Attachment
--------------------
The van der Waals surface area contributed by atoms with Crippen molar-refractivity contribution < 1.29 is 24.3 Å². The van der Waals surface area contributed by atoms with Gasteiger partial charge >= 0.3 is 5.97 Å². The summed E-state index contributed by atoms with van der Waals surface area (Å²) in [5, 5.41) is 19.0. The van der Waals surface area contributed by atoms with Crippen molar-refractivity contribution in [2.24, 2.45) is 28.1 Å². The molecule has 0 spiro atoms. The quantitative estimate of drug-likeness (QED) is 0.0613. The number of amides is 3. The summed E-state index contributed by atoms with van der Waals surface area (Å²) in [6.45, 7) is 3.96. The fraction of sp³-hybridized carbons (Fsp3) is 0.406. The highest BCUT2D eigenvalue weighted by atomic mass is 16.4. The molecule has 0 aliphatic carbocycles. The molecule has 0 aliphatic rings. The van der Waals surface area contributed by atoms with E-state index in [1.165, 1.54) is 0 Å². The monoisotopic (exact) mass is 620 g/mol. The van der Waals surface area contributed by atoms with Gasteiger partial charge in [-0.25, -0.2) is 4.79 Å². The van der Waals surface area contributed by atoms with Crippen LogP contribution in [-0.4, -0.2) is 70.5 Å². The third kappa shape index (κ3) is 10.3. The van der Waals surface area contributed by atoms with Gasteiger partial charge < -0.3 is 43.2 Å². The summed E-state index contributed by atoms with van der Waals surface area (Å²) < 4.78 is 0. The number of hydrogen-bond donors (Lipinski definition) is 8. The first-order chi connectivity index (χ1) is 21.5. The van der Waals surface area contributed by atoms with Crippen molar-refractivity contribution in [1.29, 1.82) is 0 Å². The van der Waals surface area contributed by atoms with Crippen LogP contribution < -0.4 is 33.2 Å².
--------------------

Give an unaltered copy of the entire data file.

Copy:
The van der Waals surface area contributed by atoms with Crippen molar-refractivity contribution < 1.29 is 24.3 Å². The van der Waals surface area contributed by atoms with Gasteiger partial charge >= 0.3 is 5.97 Å². The summed E-state index contributed by atoms with van der Waals surface area (Å²) in [5, 5.41) is 19.0. The van der Waals surface area contributed by atoms with Crippen molar-refractivity contribution in [2.24, 2.45) is 28.1 Å². The molecule has 0 spiro atoms. The quantitative estimate of drug-likeness (QED) is 0.0613. The number of amides is 3. The summed E-state index contributed by atoms with van der Waals surface area (Å²) in [6.45, 7) is 3.96. The fraction of sp³-hybridized carbons (Fsp3) is 0.406. The highest BCUT2D eigenvalue weighted by atomic mass is 16.4. The molecule has 0 aliphatic carbocycles. The molecule has 0 aliphatic rings. The van der Waals surface area contributed by atoms with E-state index in [1.165, 1.54) is 0 Å². The monoisotopic (exact) mass is 620 g/mol. The van der Waals surface area contributed by atoms with Gasteiger partial charge in [-0.25, -0.2) is 4.79 Å². The van der Waals surface area contributed by atoms with Crippen LogP contribution in [-0.4, -0.2) is 70.5 Å². The third kappa shape index (κ3) is 10.3. The van der Waals surface area contributed by atoms with Gasteiger partial charge < -0.3 is 43.2 Å². The summed E-state index contributed by atoms with van der Waals surface area (Å²) < 4.78 is 0. The number of hydrogen-bond donors (Lipinski definition) is 8. The first-order chi connectivity index (χ1) is 21.5. The van der Waals surface area contributed by atoms with Crippen molar-refractivity contribution in [1.29, 1.82) is 0 Å². The van der Waals surface area contributed by atoms with Crippen LogP contribution < -0.4 is 33.2 Å².